Again this morning, a northern harrier
haunts our forty-acre field,
over the spent goldenrod & brome,
the white flag on her rump flashing
as she banks & hovers, her wings
in a fluttery V:
mixed signals for those who would see her
as nothing more than namesake
for a flying weapon.
into the grass
& reemerges with a squirming meal.
Old fields like ours
are rarer than they used to be, & perhaps
she would prefer marshland,
but most of the marshes were drained
a hundred years ago, & so
for four days we have watched her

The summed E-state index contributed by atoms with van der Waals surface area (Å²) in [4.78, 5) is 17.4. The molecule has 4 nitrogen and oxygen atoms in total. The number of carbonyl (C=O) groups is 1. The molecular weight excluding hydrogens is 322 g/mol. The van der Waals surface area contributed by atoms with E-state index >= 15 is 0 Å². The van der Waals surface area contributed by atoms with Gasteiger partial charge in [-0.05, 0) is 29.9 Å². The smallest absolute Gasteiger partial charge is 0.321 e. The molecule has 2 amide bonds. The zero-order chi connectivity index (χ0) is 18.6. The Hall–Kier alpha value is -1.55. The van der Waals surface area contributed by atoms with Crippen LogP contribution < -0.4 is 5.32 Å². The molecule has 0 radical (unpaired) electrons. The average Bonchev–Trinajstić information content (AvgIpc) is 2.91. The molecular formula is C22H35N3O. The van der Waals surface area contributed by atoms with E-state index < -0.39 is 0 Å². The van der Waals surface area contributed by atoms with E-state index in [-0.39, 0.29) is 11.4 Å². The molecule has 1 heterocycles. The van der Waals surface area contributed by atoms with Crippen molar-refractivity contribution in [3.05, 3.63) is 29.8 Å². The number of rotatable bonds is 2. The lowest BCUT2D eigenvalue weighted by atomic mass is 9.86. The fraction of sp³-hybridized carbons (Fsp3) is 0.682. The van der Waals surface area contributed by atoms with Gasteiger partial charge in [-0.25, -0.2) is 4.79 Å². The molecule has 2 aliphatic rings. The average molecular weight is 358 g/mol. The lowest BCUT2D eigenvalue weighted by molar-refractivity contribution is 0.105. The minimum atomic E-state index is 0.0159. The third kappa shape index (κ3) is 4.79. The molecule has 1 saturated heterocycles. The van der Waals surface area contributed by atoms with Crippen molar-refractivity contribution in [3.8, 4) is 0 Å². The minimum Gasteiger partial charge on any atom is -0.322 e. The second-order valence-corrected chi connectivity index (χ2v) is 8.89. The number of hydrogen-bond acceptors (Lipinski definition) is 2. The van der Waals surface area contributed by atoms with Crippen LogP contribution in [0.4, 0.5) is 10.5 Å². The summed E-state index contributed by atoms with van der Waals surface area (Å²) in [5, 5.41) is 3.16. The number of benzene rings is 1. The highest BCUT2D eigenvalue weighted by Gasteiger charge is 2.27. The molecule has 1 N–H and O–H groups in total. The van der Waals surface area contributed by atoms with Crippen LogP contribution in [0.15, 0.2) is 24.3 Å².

appear & disappear like
a magician’s handkerchief
along the top edge of the field.
Left alone, the land
in ways that contradict all expectation.
The cool wet forest felled
for charcoal in 1813
would’ve held — in root-nets,
in yard-deep humus & baroque
superstructures of wood —
as much water as
a small lake.
But with the recent arrival
of the woolly adelgid, we know
the old-growth hemlock will never
come back. Best
to make our peace
with light & drought,
with curled flourishes of grass
& a migrating harrier fishing for voles
under the bluest skies.